Simplicity by design

Driven by pared-down aesthetic, KU alum opens gallery

Lawrence designer Carl Masters likes to keep things simple.

"I like especially things that are functional first, and that function drives the design," he says, looking around his airy downtown gallery and boutique.

No signs here of the extraneous plastic moldings or blinking lights that festoon products on many retailers' shelves these days.

"I really don't like that aesthetic. I think it sells well because people think they're getting more for their money, but in fact it's just extra mess and waste and clutter," Masters says.

"I like things that are generally simple and just do what they're supposed to do. The design would follow the function more than the function following the design."

Masters owns KOJO, a smart little shop on the corner of Eighth and New Hampshire streets that deals in clean, high-design products from around the world. It also devotes gallery space to area designers creating work that's both functional and beautiful.

Joel Smith's agrarian chic furniture has been featured since KOJO opened in early December. The Lawrencian collects farm equipment, car parts and kitchen gadgets and welds them together to form tables, chairs, lamps and other whimsical wares.

Masters' handiwork graces the space, too. He and his partners, Billy Price and Adam Millikin, created the store's galvanized steel and glass shelves. Masters used plumbing fixtures and pipe to erect yet another set of shelves that display picture frames. The creations serve the dual purpose of exhibiting merchandise and touting the trio's skill at creating custom furniture through a side business called KOJO Workshop.

During the store's first three months, traffic has been slow through the week but tends to pick up on weekends and during Downtown Gallery Walks. Masters hopes a new pool of clientele will flow in with the completion of the Hobbs Taylor Lofts, a high-end, contemporary housing community going up across the street.

"I think the people who are moving here, they want to be downtown," he says. "So that sort of speaks to their philosophy, and maybe they're kind of cosmopolitan."

Room to breathe

The 28-year-old Kansas University graduate started KOJO (Japanese for "factory") after his first dream -- opening an art supply store/gallery -- fell through. Following a two-year stint at a product design firm in Kansas City, he spent two years teaching English in Japan. While he was away, the Olive Gallery opened, filling the niche he had intended to occupy.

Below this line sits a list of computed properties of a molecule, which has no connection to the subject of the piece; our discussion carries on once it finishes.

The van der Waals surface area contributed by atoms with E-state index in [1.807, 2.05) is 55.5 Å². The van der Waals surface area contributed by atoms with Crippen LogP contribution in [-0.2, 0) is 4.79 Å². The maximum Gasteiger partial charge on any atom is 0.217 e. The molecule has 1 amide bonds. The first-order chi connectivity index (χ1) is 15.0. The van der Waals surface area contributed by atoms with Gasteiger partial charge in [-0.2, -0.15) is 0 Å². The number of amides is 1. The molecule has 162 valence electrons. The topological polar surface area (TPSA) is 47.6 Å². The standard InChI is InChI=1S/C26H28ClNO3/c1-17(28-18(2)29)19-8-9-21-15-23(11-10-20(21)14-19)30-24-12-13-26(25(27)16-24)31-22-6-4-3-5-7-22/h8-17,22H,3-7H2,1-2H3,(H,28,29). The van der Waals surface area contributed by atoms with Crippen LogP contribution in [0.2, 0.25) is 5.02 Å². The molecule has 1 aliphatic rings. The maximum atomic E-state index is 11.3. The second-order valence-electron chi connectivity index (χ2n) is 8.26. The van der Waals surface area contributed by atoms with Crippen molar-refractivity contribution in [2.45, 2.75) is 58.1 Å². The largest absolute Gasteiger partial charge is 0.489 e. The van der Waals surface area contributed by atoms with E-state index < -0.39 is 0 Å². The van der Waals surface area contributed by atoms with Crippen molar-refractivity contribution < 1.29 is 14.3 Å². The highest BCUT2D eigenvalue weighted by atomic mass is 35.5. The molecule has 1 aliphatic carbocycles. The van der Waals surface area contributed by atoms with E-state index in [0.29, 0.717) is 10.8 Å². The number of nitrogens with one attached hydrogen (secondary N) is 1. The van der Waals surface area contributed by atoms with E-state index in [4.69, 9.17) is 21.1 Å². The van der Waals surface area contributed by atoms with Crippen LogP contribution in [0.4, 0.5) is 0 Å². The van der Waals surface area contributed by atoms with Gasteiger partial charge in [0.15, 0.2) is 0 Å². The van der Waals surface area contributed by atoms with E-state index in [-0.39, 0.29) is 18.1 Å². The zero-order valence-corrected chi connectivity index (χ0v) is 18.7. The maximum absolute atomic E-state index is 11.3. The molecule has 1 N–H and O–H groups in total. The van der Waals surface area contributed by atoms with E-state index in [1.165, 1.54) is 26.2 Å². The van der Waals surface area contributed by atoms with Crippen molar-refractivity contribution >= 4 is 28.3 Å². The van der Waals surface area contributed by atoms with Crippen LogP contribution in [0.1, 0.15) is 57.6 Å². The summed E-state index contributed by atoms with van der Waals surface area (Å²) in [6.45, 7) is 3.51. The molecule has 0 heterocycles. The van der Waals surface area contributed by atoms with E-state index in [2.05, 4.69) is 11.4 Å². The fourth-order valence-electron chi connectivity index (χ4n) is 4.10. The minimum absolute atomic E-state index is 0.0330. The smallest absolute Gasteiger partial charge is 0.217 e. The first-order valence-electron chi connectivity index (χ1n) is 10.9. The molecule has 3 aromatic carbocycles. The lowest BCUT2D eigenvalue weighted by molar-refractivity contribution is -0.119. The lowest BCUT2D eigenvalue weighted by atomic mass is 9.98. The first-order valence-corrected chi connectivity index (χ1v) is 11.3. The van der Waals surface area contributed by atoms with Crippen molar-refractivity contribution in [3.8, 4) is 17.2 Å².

But his Asian sojourn inspired him to take a new direction.

"I got to absorb a lot of good design," he recalls. "The way that they keep a shop is so different than in America. Space is at such a premium that they have to really use it well. So you'll find that their stores are much neater and tidier, and things are displayed in a more precious way.

"We tried to strive for that sort of aesthetic. ... If you clutter this type of stuff, it's going to look really cheap."

At KOJO, everything gets ample room to breathe.

Three amoebic vases by acclaimed Finnish designer Alvar Aalto become more striking in isolation, reflecting outdoor happenings from their perch in front of window facing New Hampshire Street. Not-too nearby, a pair of playful Iittala glass birds stand sentinel, their translucent colors punctuated by filtered morning light.

Salt and pepper shakers, dish scrubbers and tea pots occupy a shelf at the back of the shop. Sleek lines and a judicious range of hues make these objects worthy of leaving on display in the kitchen long after the dishes are done and the tea is served.

Public involvement

Some of the products move faster than others; the speed seems to be a direct correlation with price. Locally made cat toys and iPod holders sell for less than $10. Swanky plastic chandeliers from Denmark approach $100. An aluminum rocking chair by Phillipe Stark -- "one of the best product designers in the world," according to Masters -- is priced at $600.

In an effort to bring more attention to KOJO, Masters intends to emulate the Olive Gallery.

"I love the way they use contests for promotion and also to get lots of people involved," he says. "I wanted to do a similar thing, but with more of an industrial design focus."

Masters is planning a lamp-design contest to coincide with the July gallery walk. He hopes to involve area design professors and architects in judging the lamps, and then possibly auctioning them to benefit the Lawrence Arts Center.

In the mean time, Masters and his partners are developing a series of concrete furniture pieces they'll be able to customize to match patrons' tastes. They're also coordinating their next gallery show, scheduled to feature Atchison ceramic artist Zia.

If the turnout at the January gallery walk is any indication, Masters knows there's a lot of potential in his 600-square-foot corner store.

"I was really surprised that so many people came; it was really bad weather," he says. "There were probably 200 people in here at one point meandering around."


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